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Q: What kind of aerobic activities should I be doing now to be a better skier next winter?

A: During the heat of summer, winter seems oh so far away, but autumn will be here all too quickly.  Everyone knows that skiers are “made in the summer” so now is the time to get going if you want to be ready for old-man winter once he makes his reappearance.  And he promised he would be back this year…

For the non-elite skier, summer is a great time to participate in a wide variety of activities.  Coaches often refer to “specificity” in training, meaning to try to mimic the motions of your specific sport as closely as possible.  For skiers this often means roller skiing, pole hiking, and bounding just to name a few examples.  While it is undoubtedly important to retain some specificity in your training, summer is a great opportunity to participate in other activities as well.  The key to improving your fitness is to remember that skiing is first and foremost an aerobic sport.  Skiing also requires power, agility, and strength; particularly upper body strength.  We’ll delve into strength training in a future article.  Today the focus is the aerobic training for cross country skiers.

If you have ambitious goals in skiing, it is important to keep up with your ski specific training throughout the year so that your muscles will “remember” how to ski.  This is referred to as neuromuscular memory.  Especially as we get older, muscles seem to forget how to do complex movements, like cross country skiing, relatively quickly.  While roller skiing doesn’t need to make up the majority of your training hours at this time of the year, it is advisable to make an effort to get out at least twice a week on roller skis.  Roller skiing once skating and once classic per week will help you immensely to retain your ski-specific muscle memory.  If you only have skate roller skis, your “classic” day should be double-poling only.

There are many activities that train your aerobic system, but not all are created equal.  Running can be a great aerobic activity, but road-running in particular requires virtually none of the “other” qualities that a skier needs in their training.  If you truly love running, consider a couple of modifications that will help you improve your ski fitness.  Trail running, as opposed to road running, requires more agility, balance and power.  Plus, trail running often provides better shade from the summer sun, better cushioning for your joints, and more scenery.  If you’re feeling more ski-focused, bring your poles along and incorporate your upper body into your trail run.  Depending on your goals, you could use the poles to ski-walk the uphills but run all other terrain, or you could hike the entire time and save the running for another day.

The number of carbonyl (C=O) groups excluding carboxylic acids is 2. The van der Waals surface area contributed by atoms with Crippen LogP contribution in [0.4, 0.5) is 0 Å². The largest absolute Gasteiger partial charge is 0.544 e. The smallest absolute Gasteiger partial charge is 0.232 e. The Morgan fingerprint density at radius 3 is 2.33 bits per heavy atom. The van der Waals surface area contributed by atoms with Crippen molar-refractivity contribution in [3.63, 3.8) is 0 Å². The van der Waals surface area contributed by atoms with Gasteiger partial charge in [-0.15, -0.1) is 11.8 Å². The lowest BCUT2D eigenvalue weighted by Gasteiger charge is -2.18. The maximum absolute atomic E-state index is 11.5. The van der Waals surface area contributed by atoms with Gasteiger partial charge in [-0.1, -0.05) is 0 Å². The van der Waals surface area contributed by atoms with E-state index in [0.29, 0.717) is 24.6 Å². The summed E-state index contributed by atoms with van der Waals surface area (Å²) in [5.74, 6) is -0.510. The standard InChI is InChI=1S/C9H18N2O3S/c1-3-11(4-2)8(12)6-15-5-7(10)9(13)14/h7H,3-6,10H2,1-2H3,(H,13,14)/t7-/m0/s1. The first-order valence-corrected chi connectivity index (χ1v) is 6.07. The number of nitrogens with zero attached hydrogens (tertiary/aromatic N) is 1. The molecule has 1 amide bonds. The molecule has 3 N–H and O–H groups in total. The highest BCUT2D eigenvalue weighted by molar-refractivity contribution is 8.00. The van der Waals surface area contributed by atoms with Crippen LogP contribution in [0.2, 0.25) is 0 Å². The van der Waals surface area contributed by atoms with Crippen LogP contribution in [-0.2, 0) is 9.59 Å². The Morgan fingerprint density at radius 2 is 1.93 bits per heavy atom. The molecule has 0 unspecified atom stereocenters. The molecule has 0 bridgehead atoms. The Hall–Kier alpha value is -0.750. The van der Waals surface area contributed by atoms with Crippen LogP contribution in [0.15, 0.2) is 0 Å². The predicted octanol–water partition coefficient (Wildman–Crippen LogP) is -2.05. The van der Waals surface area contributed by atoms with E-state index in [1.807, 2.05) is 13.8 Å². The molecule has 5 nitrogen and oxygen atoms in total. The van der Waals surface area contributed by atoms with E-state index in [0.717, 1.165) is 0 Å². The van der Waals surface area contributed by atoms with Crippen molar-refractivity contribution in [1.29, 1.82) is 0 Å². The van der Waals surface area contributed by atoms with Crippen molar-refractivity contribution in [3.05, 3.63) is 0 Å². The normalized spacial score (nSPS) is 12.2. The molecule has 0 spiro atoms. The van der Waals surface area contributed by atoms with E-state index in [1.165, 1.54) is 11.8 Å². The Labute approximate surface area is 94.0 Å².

Cycling is another popular aerobic activity; both road and off-road.  Road cycling can be a great way to develop aerobic fitness because it allows you to keep a consistent heart rate relatively easily.  Mountain biking on the other hand adds an element of power that is often missing from road riding.  One place to be cautious while mountain biking, aside from avoiding trees, can be riding trails that are too technical.  It can be difficult to keep your heart rate high enough while winding around through the woods on really technical trails.

Running and cycling are the most popular “off-season” activities for cross country skiers, but it is important to remember that up to 2/3 of the speed generated while skiing comes from the upper body; and neither running nor cycling require very much upper body strength.  Just look at the winners of your local 10k or Lance Armstrong in his prime for proof of this.  There are two great aerobic activities that are very accessible to most people living in the Midwest; paddling and swimming.

Don’t have boat?  There are several organizations that provide instruction and either will let you borrow a seat in a boat with a more experienced paddler, or will rent you a boat for a reasonable price.  Call your local ski shop and they would be willing to put you in contact with a local paddling organization.  If you already have either a kayak or a canoe make an effort to get out onto the water several times a week.  Paddling is excellent training for both your upper body, and your core.  Being on the water can also be a great option for those really hot days.

And even better for those really hot days is to get right into the water.  Like skiing, swimming uses both upper and lower body with a greater emphasis on the upper body.  Many local outdoor pools offer safe environments and lanes devoted to lap swimming.  And if you’re not a technically proficient swimmer, there are many local resources that can help you work on your stroke.  For those folks that are more adventurous, we obviously have 1000s of lakes that make great training venues.  While the water is likely to be rougher than at the local pool, you can do laps at the edge of the beach area, or venture across the lake for more of a destination swim.  Obviously, be safe when venturing out into open-water.  The buddy system, a life jacket (safety first!), a brightly colored swim cap all make lake swimming safer.

If the competition bug bites you, there are literally hundreds of running, cycling, swimming and triathlon races going on over the course of the summer.  This can be a great way to test your fitness and see what areas need work.

The most important thing to remember, is  anything is better than nothing.  Get out the door and do something; and have fun!

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